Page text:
What GAO Recommends
Congress should consider requiring State to provide it with periodic reports on reconstruction progress, funding, and schedules until most funding for each program sector has been disbursed. Also, GAO is recommending USAID (1) hire a port engineer to oversee port planning and construction and (2) provide timely community support mechanisms for each new settlement to help ensure sustainability of its permanent housing program. USAID agreed with GAOs recommendations.
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Matter for Congressional Consideration
Status: Closed - Implemented
Comments: In response to GAO's suggestion, Congress passed legislation in January 2014 that, among other things, required the Secretary of State to continue to submit a report on earthquake reconstruction activities in Haiti as originally required by the Act, every 180 days until the funds are expended. A July 2013 Senate committee report attached to an earlier version of the passed legislation referred to the matter for congressional consideration in GAO's June 2013 report as the basis for the Congress requiring State to continue to issue reports on Haiti earthquake reconstruction activities. In June 2014, State issued its first additional report in response to this requirement.
Matter: To ensure that Congress has current information on the status of Haiti earthquake reconstruction activities and is able to provide appropriate oversight at a time when most funding remains to be disbursed, Congress should consider requiring State to reinstitute the requirement to provide it with periodic reports until most of the funds in each sector are disbursed. In these reports, Congress should consider requiring State to provide information such as progress in U.S. program sectors; amounts of funding obligated and disbursed in each specific sector; sector and project cost increases; changes in project schedules; and existing difficulties and challenges to successful project completion.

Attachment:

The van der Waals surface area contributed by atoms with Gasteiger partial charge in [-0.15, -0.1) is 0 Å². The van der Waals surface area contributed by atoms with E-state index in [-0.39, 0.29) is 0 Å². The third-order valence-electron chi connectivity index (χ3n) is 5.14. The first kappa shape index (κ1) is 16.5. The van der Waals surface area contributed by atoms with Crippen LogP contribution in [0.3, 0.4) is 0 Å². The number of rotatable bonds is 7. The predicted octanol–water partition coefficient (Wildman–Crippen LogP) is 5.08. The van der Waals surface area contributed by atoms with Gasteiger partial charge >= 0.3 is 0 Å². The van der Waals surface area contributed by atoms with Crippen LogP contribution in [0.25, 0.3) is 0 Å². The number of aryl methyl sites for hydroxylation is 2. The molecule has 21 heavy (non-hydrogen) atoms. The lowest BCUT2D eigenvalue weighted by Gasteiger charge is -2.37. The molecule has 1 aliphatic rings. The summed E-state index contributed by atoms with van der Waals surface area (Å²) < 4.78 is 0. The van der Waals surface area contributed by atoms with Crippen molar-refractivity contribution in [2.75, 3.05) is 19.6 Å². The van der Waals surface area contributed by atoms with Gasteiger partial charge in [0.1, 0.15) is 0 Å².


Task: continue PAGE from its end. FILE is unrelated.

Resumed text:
Recommendations for Executive Action
Comments: In December 2014, the USAID mission in Haiti issued a solicitation for a ports project manager to oversee the mission's updated plans to rehabilitate the Cap-Haitien port instead of building a new port in northern Haiti. USAID had not found suitable candidates for a port engineer through previous solicitations made in January 2011 and May 2013.